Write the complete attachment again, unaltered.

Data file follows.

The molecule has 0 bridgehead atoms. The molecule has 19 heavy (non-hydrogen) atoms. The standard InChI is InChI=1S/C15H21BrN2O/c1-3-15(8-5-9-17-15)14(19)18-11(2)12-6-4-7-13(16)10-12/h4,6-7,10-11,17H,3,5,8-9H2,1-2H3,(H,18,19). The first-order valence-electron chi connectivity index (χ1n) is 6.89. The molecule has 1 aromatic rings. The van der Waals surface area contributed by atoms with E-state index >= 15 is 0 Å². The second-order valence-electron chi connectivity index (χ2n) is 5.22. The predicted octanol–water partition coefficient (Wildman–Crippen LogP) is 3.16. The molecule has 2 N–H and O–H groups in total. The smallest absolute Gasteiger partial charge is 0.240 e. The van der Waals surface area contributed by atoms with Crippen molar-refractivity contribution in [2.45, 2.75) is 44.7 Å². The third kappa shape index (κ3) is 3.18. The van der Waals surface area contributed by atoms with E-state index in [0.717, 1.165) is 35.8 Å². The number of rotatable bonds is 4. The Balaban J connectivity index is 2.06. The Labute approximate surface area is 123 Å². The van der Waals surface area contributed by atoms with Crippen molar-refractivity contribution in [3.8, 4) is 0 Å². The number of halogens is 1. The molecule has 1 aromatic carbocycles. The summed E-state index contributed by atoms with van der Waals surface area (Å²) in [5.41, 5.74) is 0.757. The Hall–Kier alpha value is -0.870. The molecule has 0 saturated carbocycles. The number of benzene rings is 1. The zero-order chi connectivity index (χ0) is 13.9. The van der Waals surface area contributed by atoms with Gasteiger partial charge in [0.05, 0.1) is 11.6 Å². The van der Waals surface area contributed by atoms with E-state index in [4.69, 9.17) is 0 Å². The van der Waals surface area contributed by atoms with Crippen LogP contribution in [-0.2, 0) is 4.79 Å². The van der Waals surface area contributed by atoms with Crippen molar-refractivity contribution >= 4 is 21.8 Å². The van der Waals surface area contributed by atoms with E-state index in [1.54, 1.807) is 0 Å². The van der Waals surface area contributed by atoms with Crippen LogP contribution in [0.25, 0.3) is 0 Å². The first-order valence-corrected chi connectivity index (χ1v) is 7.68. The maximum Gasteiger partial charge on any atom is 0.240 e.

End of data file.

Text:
The molecule has 0 bridgehead atoms. The molecule has 19 heavy (non-hydrogen) atoms. The standard InChI is InChI=1S/C15H21BrN2O/c1-3-15(8-5-9-17-15)14(19)18-11(2)12-6-4-7-13(16)10-12/h4,6-7,10-11,17H,3,5,8-9H2,1-2H3,(H,18,19). The first-order valence-electron chi connectivity index (χ1n) is 6.89. The molecule has 1 aromatic rings. The van der Waals surface area contributed by atoms with E-state index >= 15 is 0 Å². The second-order valence-electron chi connectivity index (χ2n) is 5.22. The predicted octanol–water partition coefficient (Wildman–Crippen LogP) is 3.16. The molecule has 2 N–H and O–H groups in total. The smallest absolute Gasteiger partial charge is 0.240 e. The van der Waals surface area contributed by atoms with Crippen molar-refractivity contribution in [2.45, 2.75) is 44.7 Å². The third kappa shape index (κ3) is 3.18. The van der Waals surface area contributed by atoms with E-state index in [0.717, 1.165) is 35.8 Å². The number of rotatable bonds is 4. The Balaban J connectivity index is 2.06. The Labute approximate surface area is 123 Å². The van der Waals surface area contributed by atoms with Crippen molar-refractivity contribution in [3.8, 4) is 0 Å². The number of halogens is 1. The molecule has 1 aromatic carbocycles. The summed E-state index contributed by atoms with van der Waals surface area (Å²) in [5.41, 5.74) is 0.757. The Hall–Kier alpha value is -0.870. The molecule has 0 saturated carbocycles. The number of benzene rings is 1. The zero-order chi connectivity index (χ0) is 13.9. The van der Waals surface area contributed by atoms with Gasteiger partial charge in [0.05, 0.1) is 11.6 Å². The van der Waals surface area contributed by atoms with E-state index in [4.69, 9.17) is 0 Å². The van der Waals surface area contributed by atoms with Crippen LogP contribution in [-0.2, 0) is 4.79 Å². The van der Waals surface area contributed by atoms with Crippen molar-refractivity contribution >= 4 is 21.8 Å². The van der Waals surface area contributed by atoms with E-state index in [1.54, 1.807) is 0 Å². The van der Waals surface area contributed by atoms with Crippen LogP contribution in [0.25, 0.3) is 0 Å². The first-order valence-corrected chi connectivity index (χ1v) is 7.68. The maximum Gasteiger partial charge on any atom is 0.240 e.